A former boss of disgraced payday loan firm Wonga has reportedly ditched his wife for a Ukrainian refugee.
Investor and dotcom entrepreneur Haakon Overli, 52, is said to have begun a love affair with the Eastern European woman after taking her into the family home in Surrey following the Russian invasion.
But the married millionaire apparently left his spouse for the Ukrainian and moved in with his mistress, according to The Sun.
Mr Overli is said to have lobbied the government to help bring refugees to the UK from Ukraine.
He is also reported to have began weeks of lobbying Prime Minister Boris Johnson and Home Secretary Priti Patel in March to speed up the process of bringing his now girlfriend to Britain.
Haakon Overli, 52, is said to have begun a love affair with the Eastern European woman after taking her into the family home in Surrey following the Russian invasion
Mr Overli is the former director of disgraced payday loan firm Wonga, which charged annual interest rates equal to 1,509 per cent
Just a few months after the Ukrainian refugee was granted a visa, she and Mr Overli moved out of the family estate in Surrey.
Mr Overli repeatedly Tweeted his support for brining Ukrainian refugees to the UK at the beginning of Russia’s invasion in March.
Norwegian-born Mr Overli, who studied maths at the University of Oslo and also has a degree in economics from Durham University, made his money in the early years of the dot com boom after founding online stockbroker Self Trade in 1997.
The company was floated in April 2000 and sold in October that year for more than £900million ($1.1 billion).
Mr Overli has also worked for JP Morgan and as an investment banker at ING Barings.
He also served as a director at controversial British payday loan firm Wonga for a year in 2008.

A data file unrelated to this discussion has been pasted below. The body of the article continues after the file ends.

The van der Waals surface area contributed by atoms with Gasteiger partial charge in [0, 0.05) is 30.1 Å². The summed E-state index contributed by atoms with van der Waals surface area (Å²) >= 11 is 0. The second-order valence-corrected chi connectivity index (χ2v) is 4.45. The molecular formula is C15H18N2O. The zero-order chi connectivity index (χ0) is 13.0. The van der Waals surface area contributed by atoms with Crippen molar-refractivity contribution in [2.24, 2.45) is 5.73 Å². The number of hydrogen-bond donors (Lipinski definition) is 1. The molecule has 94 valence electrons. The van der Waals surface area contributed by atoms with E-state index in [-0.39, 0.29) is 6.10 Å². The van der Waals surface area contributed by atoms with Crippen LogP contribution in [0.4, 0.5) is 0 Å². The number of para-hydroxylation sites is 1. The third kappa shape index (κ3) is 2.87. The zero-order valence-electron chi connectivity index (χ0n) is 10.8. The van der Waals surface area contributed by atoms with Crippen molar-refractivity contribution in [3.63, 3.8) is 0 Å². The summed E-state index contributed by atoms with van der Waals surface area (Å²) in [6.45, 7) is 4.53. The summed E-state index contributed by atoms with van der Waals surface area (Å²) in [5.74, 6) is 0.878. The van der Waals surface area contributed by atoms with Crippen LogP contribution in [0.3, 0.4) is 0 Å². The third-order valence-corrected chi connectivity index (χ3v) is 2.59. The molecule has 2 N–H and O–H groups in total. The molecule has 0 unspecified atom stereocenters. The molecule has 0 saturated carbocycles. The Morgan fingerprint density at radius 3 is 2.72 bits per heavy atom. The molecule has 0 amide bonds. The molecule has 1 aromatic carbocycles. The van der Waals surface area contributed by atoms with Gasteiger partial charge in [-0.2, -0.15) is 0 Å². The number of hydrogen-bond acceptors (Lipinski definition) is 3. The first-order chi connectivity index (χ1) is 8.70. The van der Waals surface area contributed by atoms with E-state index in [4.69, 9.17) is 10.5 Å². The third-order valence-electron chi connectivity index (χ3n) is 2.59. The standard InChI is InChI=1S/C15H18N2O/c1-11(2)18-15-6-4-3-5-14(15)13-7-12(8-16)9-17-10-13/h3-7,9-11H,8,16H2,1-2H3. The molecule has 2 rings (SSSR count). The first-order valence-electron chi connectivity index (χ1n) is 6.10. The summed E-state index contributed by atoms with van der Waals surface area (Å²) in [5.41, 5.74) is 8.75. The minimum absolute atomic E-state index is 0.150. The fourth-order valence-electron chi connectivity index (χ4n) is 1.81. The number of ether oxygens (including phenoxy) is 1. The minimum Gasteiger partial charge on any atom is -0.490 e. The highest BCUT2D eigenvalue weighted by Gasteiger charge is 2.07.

Norwegian-born Overli has been active on Twitter supporting the plight of Ukrainian refugees (image of refugees from March 19 this year)
The company fell into administration in 2018, having been heavily criticised by politicians, including Labour Party leader Ed Miliband, as a leading example of ‘predatory lending’, having agreed loans to people who would never have been able to repay them.
Around 200,000 customers still owed a total of £400 million when Wonga collapsed following a flood of compensation claims.
Campaigners accused the controversial firm of being a ‘legal loan shark’ and exploiting customers by offering small loans which rapidly built up astronomical interest rates which many struggled to pay back.
Some customers faced interest rates of up to 5,853 per cent before the government intervened, limiting the rats to 1,500 per cent.
Wonga also charged interest at annual percentage rates that equated to an eye-watering 1,509 per cent.
In the years after his time at Wonga, Overli co-founded Dawn Capital, which describes itself as Europe’s largest specialist business-to-business software investor.